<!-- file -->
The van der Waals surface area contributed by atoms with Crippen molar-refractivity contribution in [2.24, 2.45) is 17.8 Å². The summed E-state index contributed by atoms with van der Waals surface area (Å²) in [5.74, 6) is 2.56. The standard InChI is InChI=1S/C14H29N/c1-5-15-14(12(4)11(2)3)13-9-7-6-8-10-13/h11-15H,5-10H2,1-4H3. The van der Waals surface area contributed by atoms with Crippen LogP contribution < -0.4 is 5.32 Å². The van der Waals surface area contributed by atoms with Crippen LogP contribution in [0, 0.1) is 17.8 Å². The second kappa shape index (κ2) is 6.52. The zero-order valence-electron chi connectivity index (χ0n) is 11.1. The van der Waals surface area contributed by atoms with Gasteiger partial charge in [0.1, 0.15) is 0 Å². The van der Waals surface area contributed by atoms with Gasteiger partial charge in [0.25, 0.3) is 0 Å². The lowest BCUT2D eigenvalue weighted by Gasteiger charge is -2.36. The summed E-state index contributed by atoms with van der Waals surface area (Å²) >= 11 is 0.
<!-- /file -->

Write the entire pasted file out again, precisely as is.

The van der Waals surface area contributed by atoms with Crippen molar-refractivity contribution in [2.24, 2.45) is 17.8 Å². The summed E-state index contributed by atoms with van der Waals surface area (Å²) in [5.74, 6) is 2.56. The standard InChI is InChI=1S/C14H29N/c1-5-15-14(12(4)11(2)3)13-9-7-6-8-10-13/h11-15H,5-10H2,1-4H3. The van der Waals surface area contributed by atoms with Crippen LogP contribution < -0.4 is 5.32 Å². The van der Waals surface area contributed by atoms with Crippen LogP contribution in [0, 0.1) is 17.8 Å². The second kappa shape index (κ2) is 6.52. The zero-order valence-electron chi connectivity index (χ0n) is 11.1. The van der Waals surface area contributed by atoms with Gasteiger partial charge in [0.1, 0.15) is 0 Å². The van der Waals surface area contributed by atoms with Gasteiger partial charge in [0.25, 0.3) is 0 Å². The lowest BCUT2D eigenvalue weighted by Gasteiger charge is -2.36. The summed E-state index contributed by atoms with van der Waals surface area (Å²) >= 11 is 0.